Most impressive pre-installed apps, of course, is the inclusion of Kingsoft Office that allows you to view, create and edit Microsoft Office documents. Because this is a tablet / laptop hybrid, HP packs great features and apps like this to allow you to make this a good work machine.
I tested some sample docs, spreadsheet and presentations with Kingsoft Office apps. I don’t quite like it. While it has a number of features for mobile computing, the touchscreen and even trackpad don’t seem to work too well for hardcore work. Minimal work and edits, yes. Real, detailed work, not quite there.
The SlateBook x2 also comes with Splashtop pre-installed.
What is Splashtop? It’s a mobile remote desktop app that allows you to mirror your desktop on your portable tablet or mobile device. With the app installed on both desktop (or notebook) PC or Mac and mobile device (iPhone, iPad, Android, Windows Phone, BlackBerry) you can use your mobile device to control everything on your desktop on-the-go.
Basically, what you see on your mobile device is your desktop at home/work. You can control your desktop from your mobile! So, basically, you can leave your heavy laptop at work, and use this SlateBook x2 at home and when you’re out of the office. More reasons why HP has made this SlateBook x2 a great device for the working professional!
For more information on Splashtop, check out their website at http://www.splashtop.com/
One of the bigger selling points of this device is that it’s processor is powered by a 1.8 GHz quad core NVIDIA® Tegra® 4 processor. Tegra 4 processors are build for great speed and performance especially for gaming. With that, the SlateBook x2 comes with the Tegra Zone app store pre-installed, allowing you to browse highlighted games that are optimised for a Tegra 4 device.
Other than highlighted games, you also get to catch up on mobile gaming news. This is just a collection of games, optimised for Tegra 4 devices, for browsing. To download, you’re directed back to the Google Play store for (purchase and) download.
Who says a device targeted for the working professionals cannot include some awesome mobile gaming features?
Yes, it is a disappointing spec for a machine like this. Only 2 megapixel rear camera. Although, HP did say that the rear camera can take Full 1080p pictures and videos, the rear camera comes with fixed focus lens (no autofocus) and no LED flash (so no low light pictures, folks). As HP calls it “Rear-facing Full HD camera (f2.0, 2.0MP, 1080p, fixed focus, low light enhancement)”.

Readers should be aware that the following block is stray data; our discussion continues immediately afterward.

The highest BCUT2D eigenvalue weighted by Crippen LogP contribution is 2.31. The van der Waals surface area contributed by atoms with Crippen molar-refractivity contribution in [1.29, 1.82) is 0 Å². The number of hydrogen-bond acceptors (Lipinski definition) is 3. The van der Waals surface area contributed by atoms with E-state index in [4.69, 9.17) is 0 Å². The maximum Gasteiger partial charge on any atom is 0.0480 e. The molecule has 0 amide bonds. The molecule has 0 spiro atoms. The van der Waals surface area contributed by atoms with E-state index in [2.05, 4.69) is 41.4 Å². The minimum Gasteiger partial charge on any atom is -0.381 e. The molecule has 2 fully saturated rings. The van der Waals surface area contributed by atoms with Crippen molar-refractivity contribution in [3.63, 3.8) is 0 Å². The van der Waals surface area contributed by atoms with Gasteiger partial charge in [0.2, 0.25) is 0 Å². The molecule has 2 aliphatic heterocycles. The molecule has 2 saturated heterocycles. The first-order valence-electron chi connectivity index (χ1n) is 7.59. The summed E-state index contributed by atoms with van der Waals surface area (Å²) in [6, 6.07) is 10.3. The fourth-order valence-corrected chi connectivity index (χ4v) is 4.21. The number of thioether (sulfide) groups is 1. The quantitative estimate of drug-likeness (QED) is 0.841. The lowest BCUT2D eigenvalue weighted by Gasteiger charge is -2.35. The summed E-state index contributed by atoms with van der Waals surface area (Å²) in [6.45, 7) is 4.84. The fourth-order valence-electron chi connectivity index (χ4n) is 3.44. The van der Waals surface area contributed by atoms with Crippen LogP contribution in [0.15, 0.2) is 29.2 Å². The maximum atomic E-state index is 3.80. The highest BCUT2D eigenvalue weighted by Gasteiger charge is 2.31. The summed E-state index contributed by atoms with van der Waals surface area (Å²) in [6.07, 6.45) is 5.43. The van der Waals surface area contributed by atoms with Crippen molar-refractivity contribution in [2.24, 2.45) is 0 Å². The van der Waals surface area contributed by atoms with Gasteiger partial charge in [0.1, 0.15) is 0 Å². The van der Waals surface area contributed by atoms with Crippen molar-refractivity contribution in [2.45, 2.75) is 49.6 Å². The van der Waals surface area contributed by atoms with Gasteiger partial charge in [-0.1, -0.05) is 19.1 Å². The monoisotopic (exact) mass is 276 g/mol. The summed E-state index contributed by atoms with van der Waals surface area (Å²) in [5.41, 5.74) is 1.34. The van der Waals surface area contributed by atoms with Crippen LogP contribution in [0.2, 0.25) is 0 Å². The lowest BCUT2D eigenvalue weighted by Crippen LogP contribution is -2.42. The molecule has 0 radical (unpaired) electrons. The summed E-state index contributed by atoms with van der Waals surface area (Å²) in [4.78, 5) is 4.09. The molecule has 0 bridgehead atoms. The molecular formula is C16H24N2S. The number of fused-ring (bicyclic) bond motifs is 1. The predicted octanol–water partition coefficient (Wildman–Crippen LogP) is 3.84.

Based on this spec, as the device is mostly targeted at more work than play, the rear camera is good to capture pictures of whiteboard scribblings, occasional pictures for work stuff and not truly for mobile photography.
The front camera, sadly does not reveal it’s megapixel count, with only indication that it records in 720p resolution. Specifically, HP calls it, “(Front-facing) HP TrueVision HD Webcam with integrated digital microphone (f2.0, 720p, fixed focus, low light enhancement)”. Which, to be honest, really don’t sound all that impressive as well. Likely only good for Skype video calling.
Here are some sample images taken with both the rear and front camera. Images are in its original size and not edited, so click to view original, enlarged version:-
The SlateBook x2 comes with 2 batteries – one 3,375 mAh non-removable battery on the tablet only PLUS a 2,960 mAh battery on the keyboard dock. Feel free to do mobile computing with just the tablet alone, and when you get back to the keyboard dock, plug it in and you’re charging your tablet, while you continue working!
In my review, I managed a full day using the tablet alone, without any indication of being low on battery. But I kept the tablet plugged into the keyboard dock, so no major issues with battery life, especially with the keyboard dock almost permanently plugged in to the power adapter.
Overall, I’m rather happy with the battery life of the SlateBook x2.
PS. Sorry, no screenshots of battery life here.
The HP SlateBook x2 is now available for sale at a Recommended Retail Price (RRP) starting from RM 1,499. It’s available either with HP retailers as well as online at HP Malaysia’s Online Store with 3 different versions available (as of time of writing):-
Understandably, HP has always been a major player in the enterprise market, with good devices and solutions for the working professionals. This is another device that fits within this profile.
|Country of Origin||America|
|Country of Manufacturing||China|
|Processor||1.8 GHz NVIDIA Tegra T40S 4-Plus-1 Quad, 1 MB L2 cache|
|Operating System||Android 4.2 (Jelly Bean)|
|Chipset||AMD SoC FCH|
|Dimension||25.8 x 19.38 x 2.05 cm|
|RAM||On-board 2GB 1600MHz DDR3L SDRAM|
|Hard Disk||64 GB eMMC|
|Display||10.1" diagonal WUXGA LED-backlit IPS Touchscreen (1920 x 1200)|
|Graphics||Intel HD Graphics 4000|
|Camera||(Front-facing) HP TrueVision HD Webcam with integrated digital microphone (f2.0, 720p, fixed focus, low light enhancement) Rear-facing Full HD camera (f2.0, 2.0MP, 1080p, fixed focus, low light enhancement)|
|Audio||dts Sound+ Audio Playback, Dual speakers|
|Pointing Device||HP Imagepad supporting multi-touch gestures|
|LAN and WiFi||802.11a/b/g/n Bluetooth|
|Connector Interface||Multi-Format Digital Media Card Reader for Secure Digital cards # 1 USB 2.0 # 1 HDMI # 2 headphone-out/microphone-in combo jacks|
|Battery||2-cell Li-Ion polymer, 12Hours Backup|
|Weight||Starting at 1.26 kg|